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Mind and Matter

Clarity . Connection . Comfort

Relationship between Chronic Illnesses and Depression 

For millions of people, chronic illnesses are facts of life. A chronic illness is one that lasts for a prolonged period and typically cannot be cured. Many people with these illnesses become depressed. In fact, depression is one of the most common complications of chronic illness. It is estimated that up to one-third of people with a serious medical condition have symptoms of depression. 

Living with a chronic illness is a challenge, and it is normal to feel grief and sadness as you come to grips with your condition and its implications. It's not hard to see the cause-and-effect relationship between chronic illness and feelings of despair and sadness. Although any illness can trigger depressed feelings, the risk of chronic illness and depression gets higher with the severity of the illness and the level of life disruption it causes.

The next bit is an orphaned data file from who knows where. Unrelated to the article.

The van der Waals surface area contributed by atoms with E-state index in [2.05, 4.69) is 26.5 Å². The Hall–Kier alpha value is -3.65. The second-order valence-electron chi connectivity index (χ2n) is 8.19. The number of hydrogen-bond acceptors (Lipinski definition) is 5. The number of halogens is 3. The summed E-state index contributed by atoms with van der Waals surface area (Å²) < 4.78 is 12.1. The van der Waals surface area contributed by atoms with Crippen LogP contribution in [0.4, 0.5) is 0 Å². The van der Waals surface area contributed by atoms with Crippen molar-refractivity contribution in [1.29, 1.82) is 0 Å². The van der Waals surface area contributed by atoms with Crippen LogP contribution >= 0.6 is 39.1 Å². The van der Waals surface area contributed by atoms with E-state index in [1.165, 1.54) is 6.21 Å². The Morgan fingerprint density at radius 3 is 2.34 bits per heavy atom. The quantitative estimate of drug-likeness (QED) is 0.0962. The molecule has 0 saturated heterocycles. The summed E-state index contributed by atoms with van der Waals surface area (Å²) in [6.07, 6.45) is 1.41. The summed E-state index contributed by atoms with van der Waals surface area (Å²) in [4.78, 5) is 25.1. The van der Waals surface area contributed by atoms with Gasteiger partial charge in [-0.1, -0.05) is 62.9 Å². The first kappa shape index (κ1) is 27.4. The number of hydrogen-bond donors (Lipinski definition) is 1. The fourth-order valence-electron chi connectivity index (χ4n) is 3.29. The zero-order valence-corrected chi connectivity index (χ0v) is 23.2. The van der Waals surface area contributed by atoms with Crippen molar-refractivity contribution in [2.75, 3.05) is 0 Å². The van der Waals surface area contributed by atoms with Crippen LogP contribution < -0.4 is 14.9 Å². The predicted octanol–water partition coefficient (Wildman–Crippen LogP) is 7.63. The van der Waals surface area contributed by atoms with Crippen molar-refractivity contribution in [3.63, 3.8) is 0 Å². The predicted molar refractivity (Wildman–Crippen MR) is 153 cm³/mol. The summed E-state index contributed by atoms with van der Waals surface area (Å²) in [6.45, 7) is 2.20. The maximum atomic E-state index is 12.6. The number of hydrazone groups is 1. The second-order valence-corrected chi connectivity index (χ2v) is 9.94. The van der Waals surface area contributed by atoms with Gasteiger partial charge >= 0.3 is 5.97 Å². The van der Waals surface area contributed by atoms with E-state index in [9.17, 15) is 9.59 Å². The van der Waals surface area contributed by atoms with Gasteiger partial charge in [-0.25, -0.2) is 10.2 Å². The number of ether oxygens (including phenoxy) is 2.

Most often the symptoms of depression are overlooked. They assume that feeling sad is normal for someone struggling with a disease. Symptoms of depression are also often masked by other medical problems. The symptoms get treated, but not the underlying depression. A collaborative care approach that includes both mental and physical health care can improve overall health.

Research has shown that treating depression and chronic illness together can help people better manage both their depression and their chronic disease. Communicating well with your doctor or health care provider can improve your care and help you make good choices about your health.  




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